Surface Mount


SMD PCBs - or surface-mount device printed circuit boards - are the predominant method of technology used in electronic manufacturing at the moment. Manufactured using surface mount technology, SMD PCBs present a challenge to circuit board fabricators such as PCB Train. How do we solve this problem? The surface mount pads themselves must be flat to allow the solder paste screen stencil to engage perfectly with the surface of the PC board under print.

Any lumps on the surface mount pads will cause a gap, and solder paste will bleed out from under the stencil placing solder paste. Such poor solder paste printing causes short circuits and solder balls, and is a major cause of assembly failure. So PCB assemblers seek perfectly flat surface mount pads on bare PCBs.

Traditional Hot Air Solder Levelling (HASL) techniques proved difficult to control and achieve good pad flatness. The process involves dipping SMD PCBs into a molten tank of solder, and withdrawing the PCB through high pressure hot air knives. Rather akin to a Dyson Airblade hand dryer, but cooling molten solder. The process has to be completely enclosed to contain the solder and flux residue which flies everywhere. The machines have to be constantly cleaned and adjusted to cope with the harsh environment. The high temperatures risk warping PCB panels. Only perfectly adjusted machines produce flat solder finish.

With the change to lead-free production, manufacturers had a choice to upgrade their HASL machines to lead-free solder, or to move to newer chemical based copper finishing systems. The HASL process was naturally unloved, so anything that did not involve molten solder was attractive. Immersion gold over electroless nickel was an obvious choice, but the process is also relatively expensive and difficult to control. However, it remains popular.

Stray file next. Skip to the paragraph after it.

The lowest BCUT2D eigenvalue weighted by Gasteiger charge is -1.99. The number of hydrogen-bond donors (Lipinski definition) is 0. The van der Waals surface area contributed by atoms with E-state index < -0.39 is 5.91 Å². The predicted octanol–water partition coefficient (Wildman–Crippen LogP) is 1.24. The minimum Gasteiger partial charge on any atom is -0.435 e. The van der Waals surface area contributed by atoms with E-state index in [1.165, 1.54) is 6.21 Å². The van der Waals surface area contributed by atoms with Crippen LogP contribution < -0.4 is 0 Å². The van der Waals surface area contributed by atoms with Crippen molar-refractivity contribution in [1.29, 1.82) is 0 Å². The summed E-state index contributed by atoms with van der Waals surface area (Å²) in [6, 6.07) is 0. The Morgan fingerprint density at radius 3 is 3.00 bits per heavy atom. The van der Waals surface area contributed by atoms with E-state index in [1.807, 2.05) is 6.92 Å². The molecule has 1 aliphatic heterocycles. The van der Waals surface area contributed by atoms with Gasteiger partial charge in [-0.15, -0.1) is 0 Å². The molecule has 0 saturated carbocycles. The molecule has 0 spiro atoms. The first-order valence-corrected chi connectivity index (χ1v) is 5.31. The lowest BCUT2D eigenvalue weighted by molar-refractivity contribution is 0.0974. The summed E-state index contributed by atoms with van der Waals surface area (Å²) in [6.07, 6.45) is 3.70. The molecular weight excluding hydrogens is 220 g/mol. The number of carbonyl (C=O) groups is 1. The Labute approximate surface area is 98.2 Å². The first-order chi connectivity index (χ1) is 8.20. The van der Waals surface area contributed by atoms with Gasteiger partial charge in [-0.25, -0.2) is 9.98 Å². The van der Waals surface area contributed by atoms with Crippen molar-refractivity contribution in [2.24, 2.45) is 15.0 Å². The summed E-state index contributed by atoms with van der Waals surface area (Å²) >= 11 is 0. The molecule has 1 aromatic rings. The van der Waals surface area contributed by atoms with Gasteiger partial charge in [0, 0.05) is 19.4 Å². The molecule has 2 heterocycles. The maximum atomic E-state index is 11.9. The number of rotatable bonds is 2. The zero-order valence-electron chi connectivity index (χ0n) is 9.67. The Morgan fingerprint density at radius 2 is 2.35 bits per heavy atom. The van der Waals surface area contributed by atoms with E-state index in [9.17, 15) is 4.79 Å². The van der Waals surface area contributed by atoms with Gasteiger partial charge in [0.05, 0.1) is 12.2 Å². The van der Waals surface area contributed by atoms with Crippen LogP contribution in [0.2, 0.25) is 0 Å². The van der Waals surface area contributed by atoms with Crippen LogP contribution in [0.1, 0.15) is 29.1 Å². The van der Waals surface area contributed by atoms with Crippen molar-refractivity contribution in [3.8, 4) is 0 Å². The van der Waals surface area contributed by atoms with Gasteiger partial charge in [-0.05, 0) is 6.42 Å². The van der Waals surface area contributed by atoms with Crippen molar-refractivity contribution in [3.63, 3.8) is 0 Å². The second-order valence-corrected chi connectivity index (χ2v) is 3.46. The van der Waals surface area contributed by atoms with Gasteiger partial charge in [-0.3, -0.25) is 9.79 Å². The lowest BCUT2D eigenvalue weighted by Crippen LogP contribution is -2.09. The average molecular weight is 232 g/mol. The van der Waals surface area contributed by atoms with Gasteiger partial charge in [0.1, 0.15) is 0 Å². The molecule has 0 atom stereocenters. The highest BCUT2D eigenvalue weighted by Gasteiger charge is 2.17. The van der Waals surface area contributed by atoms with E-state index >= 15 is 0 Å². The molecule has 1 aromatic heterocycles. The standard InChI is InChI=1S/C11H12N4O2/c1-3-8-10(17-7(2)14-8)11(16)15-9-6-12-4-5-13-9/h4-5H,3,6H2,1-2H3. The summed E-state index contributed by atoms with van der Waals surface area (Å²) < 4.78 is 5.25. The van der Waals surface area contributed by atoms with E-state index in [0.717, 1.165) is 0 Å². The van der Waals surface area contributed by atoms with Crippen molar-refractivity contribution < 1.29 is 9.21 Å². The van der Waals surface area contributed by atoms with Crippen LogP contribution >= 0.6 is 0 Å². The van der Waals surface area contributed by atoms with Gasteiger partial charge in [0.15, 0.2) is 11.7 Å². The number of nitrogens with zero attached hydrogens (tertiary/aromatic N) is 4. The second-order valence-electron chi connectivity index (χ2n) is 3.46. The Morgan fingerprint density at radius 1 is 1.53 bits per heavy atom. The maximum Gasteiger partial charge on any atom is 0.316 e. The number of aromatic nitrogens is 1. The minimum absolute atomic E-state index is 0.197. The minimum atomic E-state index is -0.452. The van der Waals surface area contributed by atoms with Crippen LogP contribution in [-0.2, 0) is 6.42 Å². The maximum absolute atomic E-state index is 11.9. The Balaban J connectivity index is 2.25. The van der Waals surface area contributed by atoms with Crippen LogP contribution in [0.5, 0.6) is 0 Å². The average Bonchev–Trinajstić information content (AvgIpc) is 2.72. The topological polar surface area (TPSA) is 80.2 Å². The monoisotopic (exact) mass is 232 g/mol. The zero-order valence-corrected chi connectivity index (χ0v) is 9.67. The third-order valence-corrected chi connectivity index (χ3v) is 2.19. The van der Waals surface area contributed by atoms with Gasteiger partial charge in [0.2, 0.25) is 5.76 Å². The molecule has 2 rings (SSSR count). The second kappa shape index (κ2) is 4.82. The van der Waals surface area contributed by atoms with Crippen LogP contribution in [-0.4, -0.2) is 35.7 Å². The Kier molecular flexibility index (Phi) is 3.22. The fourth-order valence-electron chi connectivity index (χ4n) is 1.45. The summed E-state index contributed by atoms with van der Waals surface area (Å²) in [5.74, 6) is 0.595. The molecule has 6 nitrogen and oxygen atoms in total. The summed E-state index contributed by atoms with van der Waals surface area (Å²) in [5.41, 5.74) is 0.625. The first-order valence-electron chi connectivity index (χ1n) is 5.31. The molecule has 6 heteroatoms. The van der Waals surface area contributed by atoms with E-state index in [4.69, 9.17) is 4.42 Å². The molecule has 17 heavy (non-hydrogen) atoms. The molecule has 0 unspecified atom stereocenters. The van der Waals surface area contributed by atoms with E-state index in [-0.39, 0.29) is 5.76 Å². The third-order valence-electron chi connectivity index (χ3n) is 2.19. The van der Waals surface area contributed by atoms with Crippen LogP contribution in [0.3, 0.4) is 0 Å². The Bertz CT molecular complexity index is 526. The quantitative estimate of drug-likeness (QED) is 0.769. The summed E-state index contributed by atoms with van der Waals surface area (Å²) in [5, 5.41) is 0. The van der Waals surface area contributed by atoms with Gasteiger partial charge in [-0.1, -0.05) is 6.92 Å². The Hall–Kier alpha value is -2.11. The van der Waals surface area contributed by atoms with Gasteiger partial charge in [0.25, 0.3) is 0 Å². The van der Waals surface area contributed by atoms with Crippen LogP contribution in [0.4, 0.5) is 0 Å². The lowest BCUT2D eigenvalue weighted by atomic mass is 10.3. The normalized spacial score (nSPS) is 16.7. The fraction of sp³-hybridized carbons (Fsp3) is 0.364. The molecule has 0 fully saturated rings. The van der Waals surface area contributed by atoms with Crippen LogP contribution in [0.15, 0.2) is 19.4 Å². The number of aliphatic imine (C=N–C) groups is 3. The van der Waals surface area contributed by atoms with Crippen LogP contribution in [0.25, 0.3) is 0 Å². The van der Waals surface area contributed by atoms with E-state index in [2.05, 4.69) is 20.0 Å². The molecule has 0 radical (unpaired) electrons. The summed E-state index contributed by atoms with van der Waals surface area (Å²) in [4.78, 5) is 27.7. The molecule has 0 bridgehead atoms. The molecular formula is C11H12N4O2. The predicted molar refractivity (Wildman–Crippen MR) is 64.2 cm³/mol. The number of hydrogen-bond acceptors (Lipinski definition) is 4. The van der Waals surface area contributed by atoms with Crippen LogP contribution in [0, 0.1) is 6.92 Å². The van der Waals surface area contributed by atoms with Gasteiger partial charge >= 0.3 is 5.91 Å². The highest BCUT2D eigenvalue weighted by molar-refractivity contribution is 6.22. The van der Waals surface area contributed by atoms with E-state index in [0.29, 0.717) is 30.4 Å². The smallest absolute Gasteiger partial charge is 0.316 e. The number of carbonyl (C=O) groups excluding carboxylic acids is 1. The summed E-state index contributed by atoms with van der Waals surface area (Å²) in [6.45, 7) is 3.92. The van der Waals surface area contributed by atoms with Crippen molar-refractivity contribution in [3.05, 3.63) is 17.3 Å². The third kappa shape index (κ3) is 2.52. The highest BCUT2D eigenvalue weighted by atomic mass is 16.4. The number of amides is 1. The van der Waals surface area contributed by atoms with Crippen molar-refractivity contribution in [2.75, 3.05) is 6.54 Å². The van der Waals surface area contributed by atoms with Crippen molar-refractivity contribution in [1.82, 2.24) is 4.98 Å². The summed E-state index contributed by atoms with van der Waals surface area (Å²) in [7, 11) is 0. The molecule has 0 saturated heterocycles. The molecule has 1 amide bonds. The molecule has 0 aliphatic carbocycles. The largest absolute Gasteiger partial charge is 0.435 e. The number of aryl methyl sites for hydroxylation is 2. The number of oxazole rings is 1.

Process engineers realised that the natural copper finish of a surface mount pad was adequately flat. What was required was a finish with anti-tarnish properties which would also take solder, and permitted electrical contact with test probes without damage and residue being left on the probes.

Organic Solderable Preservatives (OSP) & flux varnishes, are very cheap to use. However, the PCBs copper pads retain their colour and it is not obvious if the entire surface of the circuit board has been treated. If any part of a surface mount pad has skipped treatment, then an assembly problem becomes possible. Shelf life and durability are also limited.

The Immersion Silver (IS) process solves many of these problems. A few microns of silver are deposited on the surface mount pads to provide a witness to the process, and a coating of OSP provides a long shelf life and solderability. The process is run at room temperature, little stressing the PCB panels. There is little effluent and the process is cheap to run. Very small amounts of silver are used per PCB. PCBs exhibit very flat surface mount pads and there is no risk of panels being warped. The surface is completely compatible with electrical test probes.

The is finish is a solderable finish. It is designed to be soldered. So designers should consider that any exposed copper (IS coated) on a finished PCB should be solder pasted and reflowed. If they are not, IS does provide an adequate long term corrosion-resistant surface coating for the PCB copper, but any exposed IS will in time turn grey in colour. This has no effect on the long term reliability of the circuits, but any exposed IS will in time turn grey in colour. This has no effect on the long term reliability of the circuits.

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